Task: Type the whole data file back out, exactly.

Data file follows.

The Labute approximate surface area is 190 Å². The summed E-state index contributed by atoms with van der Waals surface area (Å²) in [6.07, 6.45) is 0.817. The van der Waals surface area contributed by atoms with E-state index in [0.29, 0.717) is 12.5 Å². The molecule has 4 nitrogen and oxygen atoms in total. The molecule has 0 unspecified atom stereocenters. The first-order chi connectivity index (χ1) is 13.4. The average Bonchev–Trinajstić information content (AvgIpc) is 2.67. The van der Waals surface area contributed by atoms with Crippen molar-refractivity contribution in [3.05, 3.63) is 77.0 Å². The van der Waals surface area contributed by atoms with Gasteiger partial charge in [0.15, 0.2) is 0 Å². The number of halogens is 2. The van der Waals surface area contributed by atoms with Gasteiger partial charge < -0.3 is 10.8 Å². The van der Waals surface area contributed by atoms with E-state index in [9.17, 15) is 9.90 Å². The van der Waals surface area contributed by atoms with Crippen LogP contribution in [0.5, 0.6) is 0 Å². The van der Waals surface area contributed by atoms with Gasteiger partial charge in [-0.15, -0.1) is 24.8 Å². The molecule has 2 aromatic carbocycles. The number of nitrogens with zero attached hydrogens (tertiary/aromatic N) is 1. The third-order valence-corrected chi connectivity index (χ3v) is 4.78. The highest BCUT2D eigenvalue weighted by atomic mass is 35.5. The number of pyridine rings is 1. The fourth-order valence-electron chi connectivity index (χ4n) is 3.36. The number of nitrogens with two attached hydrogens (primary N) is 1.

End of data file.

The Labute approximate surface area is 190 Å². The summed E-state index contributed by atoms with van der Waals surface area (Å²) in [6.07, 6.45) is 0.817. The van der Waals surface area contributed by atoms with E-state index in [0.29, 0.717) is 12.5 Å². The molecule has 4 nitrogen and oxygen atoms in total. The molecule has 0 unspecified atom stereocenters. The first-order chi connectivity index (χ1) is 13.4. The average Bonchev–Trinajstić information content (AvgIpc) is 2.67. The van der Waals surface area contributed by atoms with Crippen molar-refractivity contribution in [3.05, 3.63) is 77.0 Å². The van der Waals surface area contributed by atoms with Gasteiger partial charge in [0.15, 0.2) is 0 Å². The number of halogens is 2. The van der Waals surface area contributed by atoms with Gasteiger partial charge < -0.3 is 10.8 Å². The van der Waals surface area contributed by atoms with E-state index in [9.17, 15) is 9.90 Å². The van der Waals surface area contributed by atoms with Crippen LogP contribution in [0.5, 0.6) is 0 Å². The van der Waals surface area contributed by atoms with Gasteiger partial charge in [-0.15, -0.1) is 24.8 Å². The molecule has 2 aromatic carbocycles. The number of nitrogens with zero attached hydrogens (tertiary/aromatic N) is 1. The third-order valence-corrected chi connectivity index (χ3v) is 4.78. The highest BCUT2D eigenvalue weighted by atomic mass is 35.5. The number of pyridine rings is 1. The fourth-order valence-electron chi connectivity index (χ4n) is 3.36. The number of nitrogens with two attached hydrogens (primary N) is 1.